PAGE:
The World At Large


How do you provide housing for an onslaught of urban refugees? According to figures cited by a recent article in The Economist, India’s cities require 25 million homes to accommodate massive growth. A number of firms have begun to construct massive low-cost townships in the suburbs to replace the slums of cinematic infamy.

Real estate savings aside prices are kept stable by cheap construction. Bricks have given way to concrete blocks manufactured from recycled waste material. The structures are restricted to a couple of stories to prevent the need for massive projects or elevators. Lodgings are small, some designed as single rooms with a sink and toilet. Plans for these low-income planned communities offer an assortment of designs to appeal both to individuals and families.

The great white flight of suburban migration which drained America’s cities in the 70’s and 80’s seems to have contracted. Looking at San Francisco and New York you can see long-term residents priced out by a monied invasion reversing the trend of inner-city decay and expelling lower income citizens to cheaper places outside the metropolises. I’ve been waiting and watching for a Parisian effect, wealth surrounded by run-down banlieues.

The thought of constructing high density communities of lower income residents causes pause. Have council estates in the UK really proven to be a good solution for affordable housing? Have the American projects provided people with the opportunity to join the fabled middle class? I’ve never been to England and I haven’t spent much time in projects but by all appearances concentrating poverty into spaces away from the jobs, amenities and opportunities promised by civic centers sounds like a disaster in the making.

A theory of ghettoes is that ownership inspires a pride and stewardship that prevents decay and crime from erupting. Public housing is a cesspool because no one owns their home and there’s no incentive for them to care for anything. While I’ve known many renters of many backgrounds who don’t mind a mess, but I’ve never met anyone who revels in crumbling walls, turf wars, broken elevators and no heat.

According to the Economist these recent building projects are the result of two nationalized banks funding finance companies to administer mortgages. Hordes of people can soon descend on their prefabricated dream homes only a short car-ride, moderate transit trip or impossibly distant bike ride from their jobs, the city shops and everything urbanites can expect simply by walking out their front doors. And if the economy has another reality adjustment and people begin to lose work, default on loans, have to make decisions between feeding the baby and repairing the cheap concrete wall behind the sink, well then what? Fenced off townships surrounding Mumbai? A slightly nicer slum pushed a little further outside the city?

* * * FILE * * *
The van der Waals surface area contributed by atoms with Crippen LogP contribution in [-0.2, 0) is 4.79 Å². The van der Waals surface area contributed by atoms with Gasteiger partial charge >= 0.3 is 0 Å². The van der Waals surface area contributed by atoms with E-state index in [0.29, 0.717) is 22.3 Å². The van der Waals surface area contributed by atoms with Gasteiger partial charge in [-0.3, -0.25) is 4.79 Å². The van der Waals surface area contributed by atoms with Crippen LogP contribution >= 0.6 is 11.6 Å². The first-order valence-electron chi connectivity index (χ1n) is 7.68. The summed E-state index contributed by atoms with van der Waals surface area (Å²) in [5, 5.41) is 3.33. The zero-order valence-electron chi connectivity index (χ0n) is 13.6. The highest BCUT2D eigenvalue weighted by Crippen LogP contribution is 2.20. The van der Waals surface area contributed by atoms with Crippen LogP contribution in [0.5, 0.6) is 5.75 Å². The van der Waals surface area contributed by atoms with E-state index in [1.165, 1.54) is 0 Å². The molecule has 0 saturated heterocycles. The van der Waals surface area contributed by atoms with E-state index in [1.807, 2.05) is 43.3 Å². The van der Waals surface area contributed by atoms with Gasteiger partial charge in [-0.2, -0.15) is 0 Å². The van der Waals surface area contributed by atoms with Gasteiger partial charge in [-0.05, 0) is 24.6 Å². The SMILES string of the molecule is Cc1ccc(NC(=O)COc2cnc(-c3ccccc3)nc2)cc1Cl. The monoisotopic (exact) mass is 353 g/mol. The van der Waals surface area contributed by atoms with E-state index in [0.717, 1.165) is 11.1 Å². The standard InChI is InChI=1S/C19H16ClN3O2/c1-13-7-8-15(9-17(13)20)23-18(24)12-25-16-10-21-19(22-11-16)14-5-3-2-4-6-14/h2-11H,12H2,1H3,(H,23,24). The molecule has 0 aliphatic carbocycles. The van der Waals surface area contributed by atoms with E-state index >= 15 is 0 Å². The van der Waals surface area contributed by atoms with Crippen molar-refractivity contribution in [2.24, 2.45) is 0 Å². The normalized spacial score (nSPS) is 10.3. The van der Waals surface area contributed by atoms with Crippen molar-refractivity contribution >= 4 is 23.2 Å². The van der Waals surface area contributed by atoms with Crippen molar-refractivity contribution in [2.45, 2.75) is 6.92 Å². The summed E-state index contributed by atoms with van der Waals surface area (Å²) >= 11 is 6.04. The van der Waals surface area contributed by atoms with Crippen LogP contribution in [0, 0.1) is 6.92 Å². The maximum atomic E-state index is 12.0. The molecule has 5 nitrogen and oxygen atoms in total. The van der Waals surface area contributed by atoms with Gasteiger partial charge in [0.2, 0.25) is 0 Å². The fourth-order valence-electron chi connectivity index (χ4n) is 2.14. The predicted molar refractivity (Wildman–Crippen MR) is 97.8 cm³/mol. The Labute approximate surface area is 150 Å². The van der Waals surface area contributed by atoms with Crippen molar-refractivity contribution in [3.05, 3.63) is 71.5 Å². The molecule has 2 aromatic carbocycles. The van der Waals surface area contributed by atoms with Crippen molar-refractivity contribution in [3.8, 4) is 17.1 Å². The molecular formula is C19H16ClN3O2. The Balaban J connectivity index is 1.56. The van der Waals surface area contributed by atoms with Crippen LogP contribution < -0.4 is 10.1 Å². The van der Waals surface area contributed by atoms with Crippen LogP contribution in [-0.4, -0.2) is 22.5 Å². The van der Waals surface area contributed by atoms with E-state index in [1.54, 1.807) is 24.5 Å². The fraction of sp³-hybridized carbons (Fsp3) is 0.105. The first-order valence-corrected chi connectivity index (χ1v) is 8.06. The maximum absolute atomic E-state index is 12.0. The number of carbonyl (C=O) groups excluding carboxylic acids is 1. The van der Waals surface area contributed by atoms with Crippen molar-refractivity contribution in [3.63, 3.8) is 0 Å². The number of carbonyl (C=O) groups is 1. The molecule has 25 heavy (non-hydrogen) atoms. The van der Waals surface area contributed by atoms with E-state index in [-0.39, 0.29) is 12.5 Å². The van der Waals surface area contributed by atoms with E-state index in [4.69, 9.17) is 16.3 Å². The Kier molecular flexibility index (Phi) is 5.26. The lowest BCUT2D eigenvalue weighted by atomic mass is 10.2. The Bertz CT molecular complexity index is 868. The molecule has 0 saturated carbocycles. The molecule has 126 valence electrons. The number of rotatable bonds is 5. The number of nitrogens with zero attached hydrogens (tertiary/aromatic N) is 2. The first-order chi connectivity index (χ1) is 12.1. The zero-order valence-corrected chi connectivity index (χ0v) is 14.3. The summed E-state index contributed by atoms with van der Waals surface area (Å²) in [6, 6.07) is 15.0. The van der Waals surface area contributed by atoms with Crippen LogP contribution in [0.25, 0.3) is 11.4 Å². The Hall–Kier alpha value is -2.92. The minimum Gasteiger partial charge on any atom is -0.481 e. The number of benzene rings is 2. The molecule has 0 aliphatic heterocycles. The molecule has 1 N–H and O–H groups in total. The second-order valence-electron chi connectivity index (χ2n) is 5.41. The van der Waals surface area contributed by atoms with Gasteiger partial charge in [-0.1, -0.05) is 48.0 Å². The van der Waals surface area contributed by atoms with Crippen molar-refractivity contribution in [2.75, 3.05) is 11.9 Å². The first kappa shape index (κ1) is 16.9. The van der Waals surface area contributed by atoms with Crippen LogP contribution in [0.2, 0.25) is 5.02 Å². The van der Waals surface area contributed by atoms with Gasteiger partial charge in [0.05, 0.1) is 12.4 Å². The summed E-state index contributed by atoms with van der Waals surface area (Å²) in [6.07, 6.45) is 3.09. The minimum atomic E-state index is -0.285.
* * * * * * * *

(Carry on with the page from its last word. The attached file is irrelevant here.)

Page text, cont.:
Top image courtesy of Tata Housing and is from their Shubh Griha project. Bottom image is by Flickr user AK Foto who will probably get pissed about my not asking first. Defeating Global Poverty hipped me to it.

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Propaganda has long been a staple for states in time of duress or war. Trying to convince people that they need to sacrifice their daily comforts or even their lives takes a lot of cunning manipulation that cannot be exposed as cunning manipulation. It should hardly be surprising that as communication has changed so has the nature of propaganda.

Israel probably has one of the worst international reputations due to the unresolved situation of Palestine. To cope with the growth of anti-Israeli sentiment permeating the annals of the internet the Foreign Ministry has begun to collect teams of students and demobilized soldiers to troll the chat forums, blogs, twitter accounts and comment threads of articles in search of criticism and to respond with positive Israeli sentiments.

According to an article published in Calcalist and translated into English on Occupation Magazine, recruits will be directed to hot topics and fed interesting arguing points. However it is pointed out that members of the “internet fighting team” will write in their own voices but will be employed by the ministry and will be towing the company line. They will not identify themselves as employed mouthpieces for any agency. (more…)

I Got The Hook-Up